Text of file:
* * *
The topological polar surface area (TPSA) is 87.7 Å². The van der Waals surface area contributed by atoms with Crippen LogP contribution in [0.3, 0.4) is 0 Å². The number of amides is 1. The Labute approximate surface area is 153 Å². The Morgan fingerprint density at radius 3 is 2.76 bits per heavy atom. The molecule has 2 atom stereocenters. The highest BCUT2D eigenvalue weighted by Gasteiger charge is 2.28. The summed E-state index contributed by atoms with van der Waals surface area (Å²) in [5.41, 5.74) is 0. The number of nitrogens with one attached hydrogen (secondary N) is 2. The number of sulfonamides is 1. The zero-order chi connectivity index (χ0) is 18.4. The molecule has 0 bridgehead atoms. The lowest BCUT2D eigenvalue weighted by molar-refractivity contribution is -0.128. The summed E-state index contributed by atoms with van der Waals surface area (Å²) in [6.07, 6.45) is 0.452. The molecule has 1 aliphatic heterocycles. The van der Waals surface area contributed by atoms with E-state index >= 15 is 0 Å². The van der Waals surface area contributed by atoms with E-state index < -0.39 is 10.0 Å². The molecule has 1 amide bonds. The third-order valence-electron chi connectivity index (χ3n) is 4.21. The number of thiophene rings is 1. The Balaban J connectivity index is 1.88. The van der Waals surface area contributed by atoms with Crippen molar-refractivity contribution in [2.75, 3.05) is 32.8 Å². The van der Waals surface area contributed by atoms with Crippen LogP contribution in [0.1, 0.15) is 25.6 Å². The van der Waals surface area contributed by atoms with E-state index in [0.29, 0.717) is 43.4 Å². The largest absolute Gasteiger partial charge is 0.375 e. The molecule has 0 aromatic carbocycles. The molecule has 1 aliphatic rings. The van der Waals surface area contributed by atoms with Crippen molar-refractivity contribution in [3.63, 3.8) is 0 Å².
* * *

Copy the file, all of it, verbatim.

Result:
The topological polar surface area (TPSA) is 87.7 Å². The van der Waals surface area contributed by atoms with Crippen LogP contribution in [0.3, 0.4) is 0 Å². The number of amides is 1. The Labute approximate surface area is 153 Å². The Morgan fingerprint density at radius 3 is 2.76 bits per heavy atom. The molecule has 2 atom stereocenters. The highest BCUT2D eigenvalue weighted by Gasteiger charge is 2.28. The summed E-state index contributed by atoms with van der Waals surface area (Å²) in [5.41, 5.74) is 0. The number of nitrogens with one attached hydrogen (secondary N) is 2. The number of sulfonamides is 1. The zero-order chi connectivity index (χ0) is 18.4. The molecule has 0 bridgehead atoms. The lowest BCUT2D eigenvalue weighted by molar-refractivity contribution is -0.128. The summed E-state index contributed by atoms with van der Waals surface area (Å²) in [6.07, 6.45) is 0.452. The molecule has 1 aliphatic heterocycles. The van der Waals surface area contributed by atoms with E-state index >= 15 is 0 Å². The van der Waals surface area contributed by atoms with E-state index < -0.39 is 10.0 Å². The molecule has 1 amide bonds. The third-order valence-electron chi connectivity index (χ3n) is 4.21. The number of thiophene rings is 1. The Balaban J connectivity index is 1.88. The van der Waals surface area contributed by atoms with Crippen molar-refractivity contribution in [2.75, 3.05) is 32.8 Å². The van der Waals surface area contributed by atoms with Crippen LogP contribution in [0.1, 0.15) is 25.6 Å². The van der Waals surface area contributed by atoms with E-state index in [0.29, 0.717) is 43.4 Å². The largest absolute Gasteiger partial charge is 0.375 e. The molecule has 0 aromatic carbocycles. The molecule has 1 aliphatic rings. The van der Waals surface area contributed by atoms with Crippen molar-refractivity contribution in [3.63, 3.8) is 0 Å².